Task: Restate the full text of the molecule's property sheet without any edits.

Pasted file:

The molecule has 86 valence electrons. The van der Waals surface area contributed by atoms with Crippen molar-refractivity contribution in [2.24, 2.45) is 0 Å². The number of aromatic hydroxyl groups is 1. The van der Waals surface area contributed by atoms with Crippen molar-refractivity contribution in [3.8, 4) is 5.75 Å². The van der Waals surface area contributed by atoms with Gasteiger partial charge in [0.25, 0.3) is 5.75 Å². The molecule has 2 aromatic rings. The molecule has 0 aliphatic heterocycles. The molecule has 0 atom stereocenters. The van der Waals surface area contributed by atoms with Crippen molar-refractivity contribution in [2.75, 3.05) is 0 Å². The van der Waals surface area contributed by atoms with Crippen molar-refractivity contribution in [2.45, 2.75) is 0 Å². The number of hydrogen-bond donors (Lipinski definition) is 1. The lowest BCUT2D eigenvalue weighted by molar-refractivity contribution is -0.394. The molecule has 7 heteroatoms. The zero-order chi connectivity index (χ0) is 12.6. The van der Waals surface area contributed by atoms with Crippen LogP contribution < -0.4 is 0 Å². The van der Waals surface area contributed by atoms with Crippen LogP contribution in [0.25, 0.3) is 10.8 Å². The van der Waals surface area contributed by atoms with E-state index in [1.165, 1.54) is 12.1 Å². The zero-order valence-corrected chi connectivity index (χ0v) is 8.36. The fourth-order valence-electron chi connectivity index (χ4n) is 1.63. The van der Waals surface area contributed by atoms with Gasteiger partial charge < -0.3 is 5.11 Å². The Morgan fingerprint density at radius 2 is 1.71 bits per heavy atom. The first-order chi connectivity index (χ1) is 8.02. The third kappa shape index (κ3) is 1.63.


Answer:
The molecule has 86 valence electrons. The van der Waals surface area contributed by atoms with Crippen molar-refractivity contribution in [2.24, 2.45) is 0 Å². The number of aromatic hydroxyl groups is 1. The van der Waals surface area contributed by atoms with Crippen molar-refractivity contribution in [3.8, 4) is 5.75 Å². The van der Waals surface area contributed by atoms with Gasteiger partial charge in [0.25, 0.3) is 5.75 Å². The molecule has 2 aromatic rings. The molecule has 0 aliphatic heterocycles. The molecule has 0 atom stereocenters. The van der Waals surface area contributed by atoms with Crippen molar-refractivity contribution in [2.75, 3.05) is 0 Å². The van der Waals surface area contributed by atoms with Crippen molar-refractivity contribution in [2.45, 2.75) is 0 Å². The number of hydrogen-bond donors (Lipinski definition) is 1. The lowest BCUT2D eigenvalue weighted by molar-refractivity contribution is -0.394. The molecule has 7 heteroatoms. The zero-order chi connectivity index (χ0) is 12.6. The van der Waals surface area contributed by atoms with Crippen LogP contribution < -0.4 is 0 Å². The van der Waals surface area contributed by atoms with Crippen LogP contribution in [0.25, 0.3) is 10.8 Å². The van der Waals surface area contributed by atoms with E-state index in [1.165, 1.54) is 12.1 Å². The zero-order valence-corrected chi connectivity index (χ0v) is 8.36. The fourth-order valence-electron chi connectivity index (χ4n) is 1.63. The van der Waals surface area contributed by atoms with Gasteiger partial charge < -0.3 is 5.11 Å². The Morgan fingerprint density at radius 2 is 1.71 bits per heavy atom. The first-order chi connectivity index (χ1) is 8.02. The third kappa shape index (κ3) is 1.63.